Computer speakers, or multimedia speakers, are speakers sold for use with computers, although usually capable of other audio uses, e.g. for an MP3 player. Most such have an internal amplifier and consequently require a power source, which may be by a mains power supply often via an AC adapter, batteries, or a USB port. The signal input connector is often a 3.5 mm jack plug (usually color-coded lime green per the PC 99 standard); RCA connectors are sometimes used, and a USB port may supply both signal and power (requiring additional circuitry, and only suitable for use with a computer). Battery-powered wireless Bluetooth speakers require no connections at all.

They are transducers that convert electromagnetic waves into sound waves. It receive audio input from a device such as a computer or an audio receiver. This input may be either in analog or digital form. Analog speaker simply amplify the analog electromagnetic waves into sound waves. Since sound waves are produced in analog form, digital speaker must first convert the digital input to an analog signal, then generate the sound waves.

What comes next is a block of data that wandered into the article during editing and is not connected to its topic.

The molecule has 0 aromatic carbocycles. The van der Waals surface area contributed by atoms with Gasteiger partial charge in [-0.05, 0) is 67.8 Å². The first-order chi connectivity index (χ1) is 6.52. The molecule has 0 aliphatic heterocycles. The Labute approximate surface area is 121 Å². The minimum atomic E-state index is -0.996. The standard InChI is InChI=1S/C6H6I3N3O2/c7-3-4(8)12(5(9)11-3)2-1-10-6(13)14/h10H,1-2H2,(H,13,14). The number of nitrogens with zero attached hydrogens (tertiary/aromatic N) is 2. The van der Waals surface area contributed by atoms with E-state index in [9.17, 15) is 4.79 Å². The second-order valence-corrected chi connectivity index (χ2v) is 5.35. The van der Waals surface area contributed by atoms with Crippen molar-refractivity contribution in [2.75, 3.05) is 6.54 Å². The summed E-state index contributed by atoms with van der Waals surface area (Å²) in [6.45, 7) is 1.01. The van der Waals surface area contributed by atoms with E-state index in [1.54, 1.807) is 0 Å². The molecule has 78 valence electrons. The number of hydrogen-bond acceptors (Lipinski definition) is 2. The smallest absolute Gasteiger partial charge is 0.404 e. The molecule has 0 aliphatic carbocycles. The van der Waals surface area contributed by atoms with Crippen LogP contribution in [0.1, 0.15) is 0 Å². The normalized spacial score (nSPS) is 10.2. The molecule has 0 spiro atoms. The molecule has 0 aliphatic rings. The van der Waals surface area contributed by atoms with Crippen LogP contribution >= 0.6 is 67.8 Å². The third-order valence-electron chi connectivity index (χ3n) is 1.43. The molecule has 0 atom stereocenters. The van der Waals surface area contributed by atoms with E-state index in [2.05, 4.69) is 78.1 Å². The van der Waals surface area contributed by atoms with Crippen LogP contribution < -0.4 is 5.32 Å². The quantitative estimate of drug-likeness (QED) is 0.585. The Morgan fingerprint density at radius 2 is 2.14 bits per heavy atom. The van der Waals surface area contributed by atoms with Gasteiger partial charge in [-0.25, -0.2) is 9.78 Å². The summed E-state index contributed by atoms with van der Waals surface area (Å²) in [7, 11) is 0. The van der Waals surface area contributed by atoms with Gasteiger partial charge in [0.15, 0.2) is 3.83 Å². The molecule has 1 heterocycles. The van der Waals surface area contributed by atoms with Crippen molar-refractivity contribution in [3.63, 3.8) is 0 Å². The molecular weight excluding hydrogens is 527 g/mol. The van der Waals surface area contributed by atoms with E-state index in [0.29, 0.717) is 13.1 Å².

Speakers typically come in pairs, which allows them to produce stereo sound. This means the left and right speaker transmit audio on two completely separate channels. By using two speaker, music sounds much more natural since our ears are used to hearing sounds from the left and right at the same time. Surround systems may include four to seven speaker (plus a subwoofer), which creates an even more realistic experience.

Cackle Telecommunications is proud to provide speakers to NZ businesses. Choose from a selection of vendors, explore our products to find the right solution for you.

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